10 May 2007

Lashing the Wind

Submitted by Karl Hagen
From Wired Blogs comes news that HBO's Chief Technology Officer, Bob Zitter, wants us to stop using the term "DRM" (digital rights management) and start using "DCE" (digital consumer enablement) to refer to the system by which media blood-suckers intellectual property owners make sure that we can only view their material on exactly the terms that they dictate.

If Mr. Zitter is serious he needs a crash course in semantics, and perhaps the history of English.

11 Jan 2007


Submitted by Karl Hagen
This is a word that deserves more attention. Two different senses show up in different on-line dictionaries. The Urban Dictionary defines it as a small piece of excrement floating alone in a toilet bowl. That's a fairly prosaic instance of derivation, just the dimminutive -let tacked on to crap.
14 Aug 2006

On and Off

Submitted by Karl Hagen
I've been neglecting this blog for a while, largely the result of going on vacation. I spent two and a half weeks in Malaysia, and another two weeks recovering from jet lag and trying to catch up with other work. We went to introduce our son Aran (now 14 months old) to his great grandmother and the rest of my wife's very large clan. We all had a wonderful time, even Aran, who, after getting over some stranger anxiety, seemed to lap up the attention from all his cousins.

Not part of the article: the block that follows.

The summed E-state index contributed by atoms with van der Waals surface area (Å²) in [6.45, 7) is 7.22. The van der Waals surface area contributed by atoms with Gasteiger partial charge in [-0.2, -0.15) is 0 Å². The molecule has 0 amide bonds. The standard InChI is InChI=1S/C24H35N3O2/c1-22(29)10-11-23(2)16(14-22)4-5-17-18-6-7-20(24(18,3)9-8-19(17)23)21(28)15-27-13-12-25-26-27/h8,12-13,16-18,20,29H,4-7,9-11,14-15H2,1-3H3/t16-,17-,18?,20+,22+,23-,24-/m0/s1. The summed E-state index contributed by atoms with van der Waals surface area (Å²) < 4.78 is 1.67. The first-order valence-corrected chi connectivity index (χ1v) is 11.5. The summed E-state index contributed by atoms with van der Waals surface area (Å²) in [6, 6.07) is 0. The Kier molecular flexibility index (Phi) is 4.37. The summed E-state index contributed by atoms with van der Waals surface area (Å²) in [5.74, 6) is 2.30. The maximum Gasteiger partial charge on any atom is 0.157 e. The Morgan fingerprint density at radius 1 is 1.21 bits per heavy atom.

15 Jun 2006

Either Literal or Actual

Submitted by Karl Hagen
Before I got sidetracked by vagueries, I was actually checking out a variation on the ongoing reanalysis of literal(ly) to mean "figurative(ly)" (i.e., the opposite of literal in its traditional sense).

The usage I mean is most familiar in contexts such as

"I skipped breakfast and lunch, so by dinner I was literally starving to death."

Usage books object to this construction on the grounds that the speaker here is certainly not actually starving. But it's easy to see such constructions as simple hyperbole, which of course speakers deploy all the time.

The question is whether the speaker intends the expression as exaggeration or has actually reanalyzed the word's meaning, thinking that literal means figurative. In sentences such as the one above, it's not really possible to tell, since either reanalysis or exaggeration could explain the sentence. Indeed, a simple substitution of "virtually" or "metaphorically" in the sentence above actually weakens the intended emphasis, so even if reanalysis has occurred, a sense of exaggeration remains.


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